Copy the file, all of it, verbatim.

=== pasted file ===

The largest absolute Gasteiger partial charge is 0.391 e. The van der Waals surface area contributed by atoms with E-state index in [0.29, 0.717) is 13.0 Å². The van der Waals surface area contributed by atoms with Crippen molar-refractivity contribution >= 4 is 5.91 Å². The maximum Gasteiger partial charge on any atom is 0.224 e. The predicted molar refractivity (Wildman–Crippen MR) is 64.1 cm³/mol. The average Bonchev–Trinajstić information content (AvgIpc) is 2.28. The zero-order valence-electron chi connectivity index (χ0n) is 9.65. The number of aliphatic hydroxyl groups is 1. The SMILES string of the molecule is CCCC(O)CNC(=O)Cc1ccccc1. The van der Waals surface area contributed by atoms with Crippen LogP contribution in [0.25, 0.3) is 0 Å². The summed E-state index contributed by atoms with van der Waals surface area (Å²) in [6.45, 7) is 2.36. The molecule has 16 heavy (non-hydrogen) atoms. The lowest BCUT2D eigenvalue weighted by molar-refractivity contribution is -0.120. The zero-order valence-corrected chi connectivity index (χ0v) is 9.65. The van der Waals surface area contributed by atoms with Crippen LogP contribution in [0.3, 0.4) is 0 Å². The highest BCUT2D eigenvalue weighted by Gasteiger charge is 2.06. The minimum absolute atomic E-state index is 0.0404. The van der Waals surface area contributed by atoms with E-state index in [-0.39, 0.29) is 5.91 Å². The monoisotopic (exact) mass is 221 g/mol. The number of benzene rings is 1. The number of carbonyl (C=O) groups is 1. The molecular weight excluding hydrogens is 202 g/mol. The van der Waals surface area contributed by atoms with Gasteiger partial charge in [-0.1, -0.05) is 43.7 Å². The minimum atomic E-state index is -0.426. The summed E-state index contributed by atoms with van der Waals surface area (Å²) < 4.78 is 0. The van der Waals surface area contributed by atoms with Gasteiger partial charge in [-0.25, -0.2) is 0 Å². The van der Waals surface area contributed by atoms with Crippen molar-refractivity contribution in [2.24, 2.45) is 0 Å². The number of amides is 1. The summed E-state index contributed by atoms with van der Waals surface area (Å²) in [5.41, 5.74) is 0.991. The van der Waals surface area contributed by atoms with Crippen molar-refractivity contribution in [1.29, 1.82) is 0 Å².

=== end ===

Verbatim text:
The largest absolute Gasteiger partial charge is 0.391 e. The van der Waals surface area contributed by atoms with E-state index in [0.29, 0.717) is 13.0 Å². The van der Waals surface area contributed by atoms with Crippen molar-refractivity contribution >= 4 is 5.91 Å². The maximum Gasteiger partial charge on any atom is 0.224 e. The predicted molar refractivity (Wildman–Crippen MR) is 64.1 cm³/mol. The average Bonchev–Trinajstić information content (AvgIpc) is 2.28. The zero-order valence-electron chi connectivity index (χ0n) is 9.65. The number of aliphatic hydroxyl groups is 1. The SMILES string of the molecule is CCCC(O)CNC(=O)Cc1ccccc1. The van der Waals surface area contributed by atoms with Crippen LogP contribution in [0.25, 0.3) is 0 Å². The summed E-state index contributed by atoms with van der Waals surface area (Å²) in [6.45, 7) is 2.36. The molecule has 16 heavy (non-hydrogen) atoms. The lowest BCUT2D eigenvalue weighted by molar-refractivity contribution is -0.120. The zero-order valence-corrected chi connectivity index (χ0v) is 9.65. The van der Waals surface area contributed by atoms with Crippen LogP contribution in [0.3, 0.4) is 0 Å². The highest BCUT2D eigenvalue weighted by Gasteiger charge is 2.06. The minimum absolute atomic E-state index is 0.0404. The van der Waals surface area contributed by atoms with E-state index in [-0.39, 0.29) is 5.91 Å². The monoisotopic (exact) mass is 221 g/mol. The number of benzene rings is 1. The number of carbonyl (C=O) groups is 1. The molecular weight excluding hydrogens is 202 g/mol. The van der Waals surface area contributed by atoms with Gasteiger partial charge in [-0.1, -0.05) is 43.7 Å². The minimum atomic E-state index is -0.426. The summed E-state index contributed by atoms with van der Waals surface area (Å²) < 4.78 is 0. The van der Waals surface area contributed by atoms with Gasteiger partial charge in [-0.25, -0.2) is 0 Å². The van der Waals surface area contributed by atoms with Crippen molar-refractivity contribution in [2.24, 2.45) is 0 Å². The number of amides is 1. The summed E-state index contributed by atoms with van der Waals surface area (Å²) in [5.41, 5.74) is 0.991. The van der Waals surface area contributed by atoms with Crippen molar-refractivity contribution in [1.29, 1.82) is 0 Å².